It does need to be noted however, that SIGIS currently has an alternate IIAS approval process in place, that allows prescribed drugs (including OTCs) to be auto-substantiated only after a prescription is verified. SIGIS is concerned that the language in Notice 2010-59 relating to the use of debit cards is overly broad and could be read to prohibit the use of debit cards for purchases of OTC drugs even though the drugs are prescribed in accordance with Notice 2010-59 and adequate independent substantiation is provided in accordance with that Notice and other existing guidance. In particular, for the following reasons, we request that Notice 2010-59 be clarified to provide that the use of debit cards for purchases of OTC drugs and medicines is permitted when a prescription for the OTC medicine or drug is verified at the point of sale by the pharmacist or a pharmacist technician:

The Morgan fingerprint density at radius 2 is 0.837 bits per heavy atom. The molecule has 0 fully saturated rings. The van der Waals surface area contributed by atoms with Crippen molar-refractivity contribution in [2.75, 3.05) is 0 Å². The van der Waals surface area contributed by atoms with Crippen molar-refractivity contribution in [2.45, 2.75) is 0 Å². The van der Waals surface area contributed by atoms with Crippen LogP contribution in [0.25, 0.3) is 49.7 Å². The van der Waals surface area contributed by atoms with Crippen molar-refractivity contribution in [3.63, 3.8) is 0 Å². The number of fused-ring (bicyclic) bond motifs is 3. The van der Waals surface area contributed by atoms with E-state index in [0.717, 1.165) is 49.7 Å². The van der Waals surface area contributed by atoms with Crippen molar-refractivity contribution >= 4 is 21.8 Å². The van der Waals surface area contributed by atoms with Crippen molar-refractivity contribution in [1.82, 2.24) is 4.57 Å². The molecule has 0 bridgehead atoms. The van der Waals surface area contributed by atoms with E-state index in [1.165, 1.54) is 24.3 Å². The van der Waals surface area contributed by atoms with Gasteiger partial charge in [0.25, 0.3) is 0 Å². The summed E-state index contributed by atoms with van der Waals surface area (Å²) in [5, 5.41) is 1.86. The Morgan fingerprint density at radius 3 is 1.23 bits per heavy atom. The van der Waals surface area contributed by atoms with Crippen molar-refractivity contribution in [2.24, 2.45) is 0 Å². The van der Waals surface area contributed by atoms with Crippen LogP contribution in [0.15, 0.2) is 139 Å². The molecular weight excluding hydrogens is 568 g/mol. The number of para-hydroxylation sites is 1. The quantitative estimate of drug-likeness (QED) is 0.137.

• Existing IRS guidance recognizes that debit card purchases can be effectively and reliably substantiated at the point of sale provided any IRS substantiation requirements are satisfied;
  • Current systems accurately provide electronic substantiation of the existence of a prescription for all prescribed medicines and drugs, whether OTC or prescription only, through the use of methods consistent with the requirements of Notice 2006- 69;
  • In verifying an Rx, current IIAS systems cannot distinguish between OTC medicines dispensed with an Rx and all other medicines and drugs for which a prescription is legally required. Thus, as broadly written, Notice 2010-59 negatively impacts IIAS systems ability to auto-substantiate debit card transactions for all prescriptions (and potentially any otherwise permissible IIAS transaction);
  • Without a clarification to Notice 2010-59, the SIGIS IIAS standard specification would require sizeable changes and merchants’ pharmacy operations systems and point of sale systems would require significant changes and investment that could not be fully deployed for at least 18-24 months. As noted above, this could result in the loss of all IIAS capability (not just OTC prescription processing) beginning January 1, 2011.